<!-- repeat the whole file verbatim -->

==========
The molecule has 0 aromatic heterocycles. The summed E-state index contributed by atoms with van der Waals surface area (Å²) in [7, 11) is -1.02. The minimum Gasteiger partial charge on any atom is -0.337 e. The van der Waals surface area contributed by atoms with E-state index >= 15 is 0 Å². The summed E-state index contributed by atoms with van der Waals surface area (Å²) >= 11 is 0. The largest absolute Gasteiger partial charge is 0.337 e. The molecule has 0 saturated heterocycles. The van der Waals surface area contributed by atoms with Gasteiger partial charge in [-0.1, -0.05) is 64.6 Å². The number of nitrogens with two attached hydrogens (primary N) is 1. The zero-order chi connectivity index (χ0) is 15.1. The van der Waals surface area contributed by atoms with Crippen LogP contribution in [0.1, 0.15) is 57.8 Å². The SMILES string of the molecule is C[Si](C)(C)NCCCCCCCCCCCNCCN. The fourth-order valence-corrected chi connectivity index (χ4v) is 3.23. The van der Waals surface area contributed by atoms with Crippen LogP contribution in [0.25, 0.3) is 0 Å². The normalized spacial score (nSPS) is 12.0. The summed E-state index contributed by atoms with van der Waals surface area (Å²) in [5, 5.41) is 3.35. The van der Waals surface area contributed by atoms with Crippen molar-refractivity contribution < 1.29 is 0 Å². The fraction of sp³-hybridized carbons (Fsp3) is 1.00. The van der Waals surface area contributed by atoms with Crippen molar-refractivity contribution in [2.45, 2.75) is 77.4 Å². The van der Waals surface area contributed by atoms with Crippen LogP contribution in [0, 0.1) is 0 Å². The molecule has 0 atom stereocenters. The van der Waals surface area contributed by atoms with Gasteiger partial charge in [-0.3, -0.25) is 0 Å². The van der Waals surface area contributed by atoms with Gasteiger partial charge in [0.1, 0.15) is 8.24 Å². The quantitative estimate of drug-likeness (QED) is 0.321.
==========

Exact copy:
The molecule has 0 aromatic heterocycles. The summed E-state index contributed by atoms with van der Waals surface area (Å²) in [7, 11) is -1.02. The minimum Gasteiger partial charge on any atom is -0.337 e. The van der Waals surface area contributed by atoms with E-state index >= 15 is 0 Å². The summed E-state index contributed by atoms with van der Waals surface area (Å²) >= 11 is 0. The largest absolute Gasteiger partial charge is 0.337 e. The molecule has 0 saturated heterocycles. The van der Waals surface area contributed by atoms with Gasteiger partial charge in [-0.1, -0.05) is 64.6 Å². The number of nitrogens with two attached hydrogens (primary N) is 1. The zero-order chi connectivity index (χ0) is 15.1. The van der Waals surface area contributed by atoms with Crippen LogP contribution in [0.1, 0.15) is 57.8 Å². The SMILES string of the molecule is C[Si](C)(C)NCCCCCCCCCCCNCCN. The fourth-order valence-corrected chi connectivity index (χ4v) is 3.23. The van der Waals surface area contributed by atoms with Crippen LogP contribution in [0.25, 0.3) is 0 Å². The normalized spacial score (nSPS) is 12.0. The summed E-state index contributed by atoms with van der Waals surface area (Å²) in [5, 5.41) is 3.35. The van der Waals surface area contributed by atoms with Crippen molar-refractivity contribution < 1.29 is 0 Å². The fraction of sp³-hybridized carbons (Fsp3) is 1.00. The van der Waals surface area contributed by atoms with Crippen molar-refractivity contribution in [2.45, 2.75) is 77.4 Å². The van der Waals surface area contributed by atoms with Crippen LogP contribution in [0, 0.1) is 0 Å². The molecule has 0 atom stereocenters. The van der Waals surface area contributed by atoms with Gasteiger partial charge in [-0.3, -0.25) is 0 Å². The van der Waals surface area contributed by atoms with Gasteiger partial charge in [0.1, 0.15) is 8.24 Å². The quantitative estimate of drug-likeness (QED) is 0.321.